11. MSL's formulation of Issue 3 in its statement of issues (Br. 2) implies that a Tunney Act court must grant intervenor status for purposes of appeal to any amicus who participated extensively in the proceedings. If so, the court might well choose not to permit any amicus to participate extensively, because to do so would necessarily also permit an appeal. This might result in a decline in public participation. MSL's formulation also suggests that LTV is a quite formalistic decision. Wheeling apparently participated extensively in the Tunney Act proceedings. 746 F.2d at 52-53. If MSL is right, this Court barred an appeal for failure to file in district court a motion the district court was required to grant.
12. Although it is not clear that MSL meets constitutional standing requirements, see United States v. Western Elec. Co., 900 F.2d 283, 310 (D.C. Cir.), cert. denied, 498 U.S. 911 (1990) (where only intervenor appeals, this Court must determine whether it independently satisfies standing requisites of U.S. Const., Art. III), we do not argue the point here.
13. As the district court stated, "the Microsoft case is the most definitive construct that I know of with respect to the authority of the Court." (A. 1447)
14. MSL cites the legislative testimony of one law professor that the language encompassed "those materials and documents which were relevant to the relief, and that of necessity includes those materials and documents which go to establish or prove the violation of law." Consent Decree Bills: Hearings on H.R. 9203, H.R. 9947, and S. 782 Before the Subcommittee on Monopolies and Commercial Law of the House Committee on the Judiciary, 93d Cong., 1st Sess. 128 (1973) (statement of Howard Lurie); see Br. 34 & n.11. Professor Lurie's testimony is both wrong and an inadequate basis for inferring congressional intent.
15. For example, an Ohio court held that a trial court did not have to give certain proposedd interrogatories to a jury because they related to matters of an evidentiary, rather than a determinative, nature. Ziegler v. Wendel Poultry Services, Inc., 615 N.E.2d 1022, 1028 (Ohio 1993). This is consistent with an earlier Ohio decision defining "determinative issues" in a special verdict form as the ultimate issues which, when decided, will definitely settle the controversy between the parties. Miller v. McAllister, 160 N.E.2d 231, 237 (Ohio 1959). An Iowa court defined a "determinative factor" behind a decision as a reason which tips the scales decisively one way or the other. Smith v. Smithway Motor Xpress, Inc., 464 N.W.2d 682, 686 (Iowa 1990). And where Maine law provides for certification by a federal court of questions of law "determinative of the cause," "[t]o be determinative, a state law question must be susceptible of an answer which, in one alternative, will produce a final disposition of the federal cause." Gagne v. Carl Bauer Schraubenfabrick, GmbH, 595 F. Supp. 1081, 1088 (D. Me. 1984).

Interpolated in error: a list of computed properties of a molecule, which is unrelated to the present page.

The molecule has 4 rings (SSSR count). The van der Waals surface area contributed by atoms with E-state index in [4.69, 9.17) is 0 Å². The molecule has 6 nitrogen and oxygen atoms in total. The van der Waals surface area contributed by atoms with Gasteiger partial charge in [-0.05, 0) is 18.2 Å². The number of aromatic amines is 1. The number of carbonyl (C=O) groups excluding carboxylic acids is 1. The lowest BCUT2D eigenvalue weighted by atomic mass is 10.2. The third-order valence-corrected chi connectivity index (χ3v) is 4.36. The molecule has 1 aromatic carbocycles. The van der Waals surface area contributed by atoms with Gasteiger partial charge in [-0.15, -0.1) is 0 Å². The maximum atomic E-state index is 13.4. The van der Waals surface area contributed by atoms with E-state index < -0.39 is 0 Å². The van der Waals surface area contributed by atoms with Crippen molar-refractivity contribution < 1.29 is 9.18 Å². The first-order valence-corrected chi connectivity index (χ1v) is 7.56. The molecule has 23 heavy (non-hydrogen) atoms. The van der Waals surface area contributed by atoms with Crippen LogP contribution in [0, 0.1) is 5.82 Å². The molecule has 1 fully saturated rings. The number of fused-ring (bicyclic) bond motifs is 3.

16. Little in the legislative history directly addresses the meaning of the determinative document provision. The provision was not in S. 782 as introduced, but was added as an amendment to the bill by the Senate Judiciary Committee. Only one statement in a committee report bears on the substantive standard for "determinative." See S. Rep. No. 298, 93d Cong., 1st Sess. 2-3 (l973) ("Also provision is made for a more complete description of the proposedd consent judgment and other materials and documents the Department of Justice considered significant in formulating the proposedd consent decree."). The Report substitutes "significant" for "determinative," which is consistent with the government's interpretation, and otherwise does little but track the statutory language.
17. An interpretation of the Tunney Act mandating disclosure of evidence would also raise a host of issues relating to evidentiary privileges and confidentiality concerns. In particular, a court ordering such disclosure would have to address issues raised by the confidentiality provisions of the Antitrust Civil Process Act, 15 U.S.C. 1313.
18. Although believing that it had no determinative documents, the government in this case nonetheless provided to the court (and to MSL) three documents that might, like the Central Contracting documents, arguably fall within that category. These documents indicated that the ABA was reforming its accreditation process prior to entering into the consent decree. They might have led the government to proposed a decree that did not address these matters, but in fact they did not. See Docket 11 at 20 n. 19 & exhibits A-C.
19. In two pre-Tunney Act cases, courts ordered the government to impound evidence, which, however, would become available to private plaintiffs only through appropriate processes in separate litigation. In United States v. Automobile Manufacturers Ass'n., 307 F. Supp. 617 (C.D. Cal. 1969), aff'd sub nom. New York v. United States, 397 U.S. 248 (1970), private plaintiffs opposed entry of a consent decree in the government's case and sought to force the government to try the case. The court rejected the private plaintiffs' motion, but ordered the government to impound all evidentiary materials and make them available to the private plaintiffs "by subpoena or other appropriate means, where good cause therefor can be shown." 307 F. Supp. at 620. Similarly, in United States v. National Bank and Trust Co. of Central Pa., 319 F. Supp. 930 (D.D.C. 1970), a motion to intervene was denied because the movant was protecting only his private interest. Nevertheless, the court ordered documents impounded in the hands of the Justice Department "subject to appropriate orders or subpoenas arising from the private litigation." Id. at 933.